"I had to walk over my fellow inmates to get to the toilet or go and pray," Mrs Hassaballah said at her Khartoum home.
"Conditions and food were so bad I decided to fast five days after I arrived there. Later, I went on a hunger strike to protest against conditions.
Her strike ended on March 8 when Mr Al Bashir ordered that all detained women be released.
Mr Al Bashir was ousted by the military on April 11 but the revolution that led to his fall appears far from over.
Hundreds of thousands of Sudanese are staging a sit-in outside the military headquarters in Khartoum and similar venues across much of the country, to demand a swift handover of power to a civilian-led transitional administration.
But while the tough negotiations continue, Sudan's women have been celebrating the downfall of Mr Al Bashir's regime, reflecting on their role in the uprising and the hardships they endured under his rule.
"After decades of war that harvested the lives of tens of thousands of men, the subsequent displacement of millions and the mass migration of men to the West or the Gulf region to find jobs, women became a force that cannot be underestimated," said Amal Al Zein, a veteran anti-government activist and a senior member of Sudan's communist party.
The economic crises that befell Sudan under Mr Al Bashir's rule also meant that a growing number of women elected to take jobs to bring home a second income, something that produced more empowered women, Mrs Al Zein said.
What is particularly impressive about the women's role in Sudan's uprising is that they performed it in a deeply conservative society in which patriarchy was entrenched.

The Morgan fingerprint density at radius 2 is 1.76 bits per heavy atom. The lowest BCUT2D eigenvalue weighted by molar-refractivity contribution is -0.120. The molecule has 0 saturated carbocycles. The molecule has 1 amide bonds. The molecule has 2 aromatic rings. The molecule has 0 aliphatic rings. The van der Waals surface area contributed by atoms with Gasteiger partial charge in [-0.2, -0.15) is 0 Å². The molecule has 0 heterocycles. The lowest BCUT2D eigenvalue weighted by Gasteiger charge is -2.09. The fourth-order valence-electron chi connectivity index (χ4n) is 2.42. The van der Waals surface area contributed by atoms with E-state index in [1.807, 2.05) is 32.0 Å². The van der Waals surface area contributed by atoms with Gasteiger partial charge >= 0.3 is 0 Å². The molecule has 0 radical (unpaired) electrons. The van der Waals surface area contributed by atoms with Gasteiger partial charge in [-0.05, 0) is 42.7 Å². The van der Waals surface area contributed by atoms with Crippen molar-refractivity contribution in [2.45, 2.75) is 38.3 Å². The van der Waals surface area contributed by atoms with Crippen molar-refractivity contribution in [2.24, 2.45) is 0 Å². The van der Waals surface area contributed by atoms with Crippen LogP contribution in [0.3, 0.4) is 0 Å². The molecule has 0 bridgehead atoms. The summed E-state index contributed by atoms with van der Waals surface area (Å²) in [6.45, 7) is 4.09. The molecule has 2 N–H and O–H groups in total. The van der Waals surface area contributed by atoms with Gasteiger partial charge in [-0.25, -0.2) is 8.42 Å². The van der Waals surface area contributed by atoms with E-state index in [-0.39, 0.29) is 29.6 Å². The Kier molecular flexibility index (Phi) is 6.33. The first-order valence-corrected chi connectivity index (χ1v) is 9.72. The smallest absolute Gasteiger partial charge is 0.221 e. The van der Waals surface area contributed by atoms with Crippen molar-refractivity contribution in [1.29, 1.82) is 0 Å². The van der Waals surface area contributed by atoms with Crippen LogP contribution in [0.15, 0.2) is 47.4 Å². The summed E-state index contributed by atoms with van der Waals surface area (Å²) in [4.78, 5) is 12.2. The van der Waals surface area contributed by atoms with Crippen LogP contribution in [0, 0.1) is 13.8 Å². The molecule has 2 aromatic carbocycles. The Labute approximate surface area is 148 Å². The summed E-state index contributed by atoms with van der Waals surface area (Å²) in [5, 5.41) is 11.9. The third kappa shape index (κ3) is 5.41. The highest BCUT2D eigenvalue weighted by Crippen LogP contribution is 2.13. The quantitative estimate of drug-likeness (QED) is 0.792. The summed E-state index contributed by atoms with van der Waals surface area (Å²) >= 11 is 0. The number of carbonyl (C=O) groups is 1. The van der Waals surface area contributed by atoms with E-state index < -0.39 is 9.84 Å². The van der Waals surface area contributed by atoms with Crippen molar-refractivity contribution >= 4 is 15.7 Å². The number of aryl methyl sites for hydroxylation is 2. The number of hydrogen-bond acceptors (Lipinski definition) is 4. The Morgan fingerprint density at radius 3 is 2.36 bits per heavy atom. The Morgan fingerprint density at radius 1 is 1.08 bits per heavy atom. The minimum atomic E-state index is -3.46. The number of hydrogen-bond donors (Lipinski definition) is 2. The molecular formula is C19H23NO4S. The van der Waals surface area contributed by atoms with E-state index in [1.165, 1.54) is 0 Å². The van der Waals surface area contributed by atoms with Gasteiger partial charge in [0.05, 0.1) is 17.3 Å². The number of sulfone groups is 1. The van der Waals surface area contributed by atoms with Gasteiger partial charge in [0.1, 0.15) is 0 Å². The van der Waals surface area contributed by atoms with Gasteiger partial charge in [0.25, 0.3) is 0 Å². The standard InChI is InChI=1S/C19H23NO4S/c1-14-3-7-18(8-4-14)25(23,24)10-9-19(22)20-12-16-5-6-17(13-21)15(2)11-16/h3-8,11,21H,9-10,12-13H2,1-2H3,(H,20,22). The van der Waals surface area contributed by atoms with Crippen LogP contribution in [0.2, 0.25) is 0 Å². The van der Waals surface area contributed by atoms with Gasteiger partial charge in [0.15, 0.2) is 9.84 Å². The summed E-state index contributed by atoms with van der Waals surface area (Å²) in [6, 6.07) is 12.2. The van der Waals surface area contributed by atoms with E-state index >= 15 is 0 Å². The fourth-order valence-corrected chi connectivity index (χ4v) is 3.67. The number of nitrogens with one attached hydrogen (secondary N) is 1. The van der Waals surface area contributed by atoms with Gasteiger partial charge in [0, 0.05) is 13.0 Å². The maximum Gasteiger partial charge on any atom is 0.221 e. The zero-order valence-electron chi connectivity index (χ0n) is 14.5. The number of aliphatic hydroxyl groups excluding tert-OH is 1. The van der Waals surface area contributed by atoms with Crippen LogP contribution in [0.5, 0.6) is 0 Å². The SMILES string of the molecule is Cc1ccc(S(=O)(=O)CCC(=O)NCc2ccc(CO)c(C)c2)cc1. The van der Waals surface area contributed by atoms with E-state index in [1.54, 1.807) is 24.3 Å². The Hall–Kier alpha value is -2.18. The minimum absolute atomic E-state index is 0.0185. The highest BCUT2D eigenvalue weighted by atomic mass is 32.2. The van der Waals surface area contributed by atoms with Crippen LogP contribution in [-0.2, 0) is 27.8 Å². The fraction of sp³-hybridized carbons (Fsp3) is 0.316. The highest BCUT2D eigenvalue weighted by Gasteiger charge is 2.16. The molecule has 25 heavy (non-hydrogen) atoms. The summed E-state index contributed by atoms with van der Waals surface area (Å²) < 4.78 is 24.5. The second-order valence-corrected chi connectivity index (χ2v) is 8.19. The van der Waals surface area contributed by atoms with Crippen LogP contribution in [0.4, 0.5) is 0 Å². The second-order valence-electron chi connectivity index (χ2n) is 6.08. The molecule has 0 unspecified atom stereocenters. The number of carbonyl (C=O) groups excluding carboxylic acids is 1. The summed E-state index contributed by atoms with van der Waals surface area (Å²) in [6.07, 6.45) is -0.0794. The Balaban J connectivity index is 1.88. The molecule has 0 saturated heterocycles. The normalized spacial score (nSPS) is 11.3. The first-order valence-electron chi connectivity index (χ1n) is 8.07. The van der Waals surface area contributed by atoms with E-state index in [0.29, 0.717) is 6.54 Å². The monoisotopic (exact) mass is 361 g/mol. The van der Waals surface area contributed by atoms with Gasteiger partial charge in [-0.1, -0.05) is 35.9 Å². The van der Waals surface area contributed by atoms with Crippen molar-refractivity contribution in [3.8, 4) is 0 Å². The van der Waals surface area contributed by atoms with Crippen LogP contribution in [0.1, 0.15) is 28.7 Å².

The regime made it easy for men to take more than one wife – Islam allows four but only if strict conditions of justice are met – including girls as young as nine if their male guardians approved.
Women could be forced to stay home and make do with the meagre income of their spouses rather than seek work to help their families out.
In some rural areas, it was against the law for women to be outside their homes after 6pm unless accompanied by husbands or male chaperones.
Authorities, acting at the behest of radical clerics, tried to force women who attained a high profile out of the public space. Working women were reluctantly tolerated, the activists said.
"Women who spoke against such laws received death threats from radical Muslims," said activist Aseel Abdou, 24.
"Even Khartoum's famous tea ladies who sit on sidewalks for hours in the merciless heat to make a living were tirelessly chased away by the police.
"So is it any wonder that when the revolution began women just exploded?"
With the days of violence and arrests behind them, at least for now, Sudanese women are clearly celebrating and cherishing their freedom, and that is nowhere better manifested than at the sit-in outside the military headquarters in central Khartoum.
Many of them gently sway to the music played at the site, zealously chant revolutionary slogans alongside men and seem to make a point of wearing pants, which authorities had gone to great lengths to discourage under Mr Al Bashir.
They wear their head covering as scarves and mingle freely with men. Some have completely done away with any pretense of modesty, wearing skin-tight jeans and tops.
Others deliver fiery political speeches from the main protest stage or use bullhorns to address smaller crowds on the sidelines.
As if to make another anti-Al Bashir statement, women's favourite spot at the sit-in appears to be around the tea ladies, resting on rickety garden chairs or stools as they sip their hot sweet tea and coffee.
"We have endured a dictatorial regime for far too long and the reason why so many of us took to the streets is that we suffered the most," Ms Abdou said.